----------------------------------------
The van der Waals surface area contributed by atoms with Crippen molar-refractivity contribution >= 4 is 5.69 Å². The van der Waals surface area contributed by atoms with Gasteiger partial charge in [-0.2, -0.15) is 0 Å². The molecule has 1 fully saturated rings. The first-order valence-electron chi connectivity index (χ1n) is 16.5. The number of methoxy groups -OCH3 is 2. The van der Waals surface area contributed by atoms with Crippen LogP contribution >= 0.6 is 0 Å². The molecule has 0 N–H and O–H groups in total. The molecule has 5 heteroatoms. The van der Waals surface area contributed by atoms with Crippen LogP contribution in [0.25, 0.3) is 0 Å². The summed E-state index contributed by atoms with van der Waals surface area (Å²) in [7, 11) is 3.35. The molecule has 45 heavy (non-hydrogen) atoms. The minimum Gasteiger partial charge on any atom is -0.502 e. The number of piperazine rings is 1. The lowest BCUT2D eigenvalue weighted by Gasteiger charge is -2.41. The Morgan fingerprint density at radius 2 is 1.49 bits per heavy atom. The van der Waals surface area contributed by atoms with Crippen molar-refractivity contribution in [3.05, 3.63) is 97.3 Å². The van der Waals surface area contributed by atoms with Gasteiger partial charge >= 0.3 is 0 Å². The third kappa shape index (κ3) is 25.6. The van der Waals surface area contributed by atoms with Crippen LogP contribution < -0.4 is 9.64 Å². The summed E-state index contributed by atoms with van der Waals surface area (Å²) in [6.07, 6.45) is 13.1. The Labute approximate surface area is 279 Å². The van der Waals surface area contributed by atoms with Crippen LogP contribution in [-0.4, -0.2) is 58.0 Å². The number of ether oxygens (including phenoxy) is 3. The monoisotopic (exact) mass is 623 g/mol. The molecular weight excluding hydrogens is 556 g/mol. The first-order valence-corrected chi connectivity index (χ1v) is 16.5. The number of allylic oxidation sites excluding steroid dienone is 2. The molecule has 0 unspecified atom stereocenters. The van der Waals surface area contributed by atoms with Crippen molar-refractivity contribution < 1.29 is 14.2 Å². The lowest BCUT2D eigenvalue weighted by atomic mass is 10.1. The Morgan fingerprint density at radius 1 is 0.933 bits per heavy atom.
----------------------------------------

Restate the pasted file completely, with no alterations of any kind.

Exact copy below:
The van der Waals surface area contributed by atoms with Crippen molar-refractivity contribution >= 4 is 5.69 Å². The van der Waals surface area contributed by atoms with Gasteiger partial charge in [-0.2, -0.15) is 0 Å². The molecule has 1 fully saturated rings. The first-order valence-electron chi connectivity index (χ1n) is 16.5. The number of methoxy groups -OCH3 is 2. The van der Waals surface area contributed by atoms with Crippen LogP contribution >= 0.6 is 0 Å². The molecule has 0 N–H and O–H groups in total. The molecule has 5 heteroatoms. The van der Waals surface area contributed by atoms with Crippen LogP contribution in [0.25, 0.3) is 0 Å². The summed E-state index contributed by atoms with van der Waals surface area (Å²) in [7, 11) is 3.35. The molecule has 45 heavy (non-hydrogen) atoms. The minimum Gasteiger partial charge on any atom is -0.502 e. The number of piperazine rings is 1. The lowest BCUT2D eigenvalue weighted by Gasteiger charge is -2.41. The Morgan fingerprint density at radius 2 is 1.49 bits per heavy atom. The van der Waals surface area contributed by atoms with Crippen molar-refractivity contribution in [3.05, 3.63) is 97.3 Å². The van der Waals surface area contributed by atoms with Gasteiger partial charge >= 0.3 is 0 Å². The third kappa shape index (κ3) is 25.6. The van der Waals surface area contributed by atoms with Crippen LogP contribution < -0.4 is 9.64 Å². The summed E-state index contributed by atoms with van der Waals surface area (Å²) in [6.07, 6.45) is 13.1. The Labute approximate surface area is 279 Å². The van der Waals surface area contributed by atoms with Crippen LogP contribution in [-0.4, -0.2) is 58.0 Å². The number of ether oxygens (including phenoxy) is 3. The monoisotopic (exact) mass is 623 g/mol. The molecular weight excluding hydrogens is 556 g/mol. The first-order valence-corrected chi connectivity index (χ1v) is 16.5. The number of allylic oxidation sites excluding steroid dienone is 2. The molecule has 0 unspecified atom stereocenters. The van der Waals surface area contributed by atoms with Crippen molar-refractivity contribution < 1.29 is 14.2 Å². The lowest BCUT2D eigenvalue weighted by atomic mass is 10.1. The Morgan fingerprint density at radius 1 is 0.933 bits per heavy atom.